This part is just math - multiply the number of hours you'll be at the field by flights per hour, then by the size of your largest fuel tank. Bring at least that much gas. For example, two hours at the field at two flights per hour is 4 flights, multiplied by a 500mL tank = 2L of fuel.

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Battery Use

Ignition battery strapped in

Regarding the onboard batteries I'm on uncertain ground; I don't have any real understanding of how flying style affects battery drain. I would tend to think that aerobatic flight tends to use more power than casual flying and larger engines would tend to use more power than smaller ones, but I make no assumptions. I'm pretty sure that very large planes (beyond 50cc) that use multiple servos per control would use more power, but I don't have any planes like that.

The biggest difference between gas and battery capacity is pretty obvious - the tanks is easily filled from the jug, but many people (myself included) the battery is only recharged after the flying is done for the day.

Per flight

This data is also gathered in two steps. First, the battery capacity is noted for each plane. Second, the battery is charged after each day at the field and the capacity returned to the battery is divided into the number of mintues flow (mAh/m). For self-draining battery technologies like NiCd and MiMH it's important to charge the plane as soon as possible for an accurate reading. With chemistries like LiFePO4 and A123, it's not crucial.

My own NiMH records vary widely, probably because I was not diligent about charging batteries immediately after a flight. For that reason I present only the data from my A123 batteries. I use A123 in my newer planes and I will eventually replace the NiMH batteries in my older models.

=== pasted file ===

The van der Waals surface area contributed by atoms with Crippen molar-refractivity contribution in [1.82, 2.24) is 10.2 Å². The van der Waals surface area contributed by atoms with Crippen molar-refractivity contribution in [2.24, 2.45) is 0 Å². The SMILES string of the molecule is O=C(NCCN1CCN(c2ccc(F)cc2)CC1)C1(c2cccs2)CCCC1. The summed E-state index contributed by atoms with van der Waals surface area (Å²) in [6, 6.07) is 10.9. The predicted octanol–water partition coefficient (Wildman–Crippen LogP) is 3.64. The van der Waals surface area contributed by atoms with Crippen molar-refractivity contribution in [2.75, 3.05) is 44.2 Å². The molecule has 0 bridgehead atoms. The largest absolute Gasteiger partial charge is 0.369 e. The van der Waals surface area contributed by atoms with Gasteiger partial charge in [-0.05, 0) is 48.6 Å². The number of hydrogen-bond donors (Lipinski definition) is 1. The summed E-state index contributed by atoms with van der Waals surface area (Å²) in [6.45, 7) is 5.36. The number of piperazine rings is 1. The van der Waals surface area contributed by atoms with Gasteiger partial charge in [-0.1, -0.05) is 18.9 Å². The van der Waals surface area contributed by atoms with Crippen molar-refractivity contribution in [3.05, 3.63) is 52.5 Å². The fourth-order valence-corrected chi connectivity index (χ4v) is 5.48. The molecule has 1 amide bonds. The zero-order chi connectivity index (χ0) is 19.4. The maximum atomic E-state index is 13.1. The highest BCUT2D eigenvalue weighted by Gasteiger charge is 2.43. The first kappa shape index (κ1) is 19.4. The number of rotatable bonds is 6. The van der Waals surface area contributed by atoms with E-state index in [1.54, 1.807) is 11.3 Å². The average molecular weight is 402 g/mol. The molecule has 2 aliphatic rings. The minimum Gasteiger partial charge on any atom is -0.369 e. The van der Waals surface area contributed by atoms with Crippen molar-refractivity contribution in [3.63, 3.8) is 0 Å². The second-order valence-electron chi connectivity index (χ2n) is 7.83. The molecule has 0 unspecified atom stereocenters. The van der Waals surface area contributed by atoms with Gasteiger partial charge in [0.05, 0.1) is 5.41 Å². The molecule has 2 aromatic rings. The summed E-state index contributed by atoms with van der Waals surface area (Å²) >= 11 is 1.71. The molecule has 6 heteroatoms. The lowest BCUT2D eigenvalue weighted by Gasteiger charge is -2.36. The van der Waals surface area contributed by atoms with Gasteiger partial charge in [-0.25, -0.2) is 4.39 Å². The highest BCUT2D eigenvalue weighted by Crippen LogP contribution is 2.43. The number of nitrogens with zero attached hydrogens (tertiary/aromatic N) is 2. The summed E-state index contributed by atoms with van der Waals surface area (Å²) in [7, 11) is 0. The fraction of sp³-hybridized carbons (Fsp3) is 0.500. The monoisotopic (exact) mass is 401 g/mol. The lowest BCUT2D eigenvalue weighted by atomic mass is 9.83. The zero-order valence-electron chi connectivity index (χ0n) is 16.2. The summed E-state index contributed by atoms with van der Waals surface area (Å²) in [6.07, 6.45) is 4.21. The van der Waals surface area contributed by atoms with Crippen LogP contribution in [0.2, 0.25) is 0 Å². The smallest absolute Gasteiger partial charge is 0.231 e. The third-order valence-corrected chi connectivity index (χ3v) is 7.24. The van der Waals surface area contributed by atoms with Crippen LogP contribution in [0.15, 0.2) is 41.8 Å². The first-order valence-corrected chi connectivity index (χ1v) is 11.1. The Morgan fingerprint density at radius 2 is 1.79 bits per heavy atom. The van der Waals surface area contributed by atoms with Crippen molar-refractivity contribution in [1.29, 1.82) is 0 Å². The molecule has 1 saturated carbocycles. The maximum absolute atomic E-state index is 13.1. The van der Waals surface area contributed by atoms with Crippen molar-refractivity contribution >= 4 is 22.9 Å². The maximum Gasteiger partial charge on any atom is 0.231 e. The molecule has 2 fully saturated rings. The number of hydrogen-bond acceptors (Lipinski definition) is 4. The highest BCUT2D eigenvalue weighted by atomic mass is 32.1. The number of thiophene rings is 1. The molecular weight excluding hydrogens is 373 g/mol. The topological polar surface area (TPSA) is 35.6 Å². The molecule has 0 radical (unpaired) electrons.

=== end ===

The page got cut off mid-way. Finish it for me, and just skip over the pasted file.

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Onboard battery data

Airplane Engine size (cc) Battery cap (mAh)1 Battery type Flying style Avg mAh/min Avg endurance (m)
SBach 342 50 4700 A123 Aerobatic 24 196
AMR 26 30 5000 A123 Casual 16 313
Cessna 150 30 2500 A123 Casual 31 81
Super Stearman 20 2500 A123 Casual 24 104

1For the purposes of this comparison I have combined the capacities of receiver and ignition batteries. While not useful in tracking individual battery consumption, this approach was helpful to me recently in choosing a single battery for a new airplane that will be equipped with a battery elimination circuit and a single A123 battery. For the sake of interest, my receiver packs use an average of 57% of the combined capacity of both batteries, with the ignition packs using about 43%.

I used a single A123 battery with a battery elimination circuit in both the Cessna 150 and the Super Stearman. Those times are a lot closer to my requirements for a day at the field.

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Transmitter battery data

Transmitter Battery cap (mAh) Battery type Avg mAh/min Avg endurance (m) Notes
Futaba T8FGS 1700 NiMH 17 100 The battery on my T8FGS has always been a good performer. The most I've ever had to put into it after a day at the field is 32%.

Per day

More math. Multiply the number of hours you'll be at the field by the number of flights per hour, then by the number of minutes per flight and your average power consumption rate. For example, two hours at the field with two flights per hour is four flights. Multiply that by 10 minutes per flight: 40 minutes, which multiplied by a consumption rate of 50 mAh/m is 2000 mAh. Of course, that's straight math and does not allow for battery chemistry and how much capacity you can safely use. From my own data I see that I have never used more than 40% of any battery's capacity at before recharging.


Learning about rates of consumption of fuel, of batteries and of my own concentration has helped my build airplanes better suited to my own flying needs.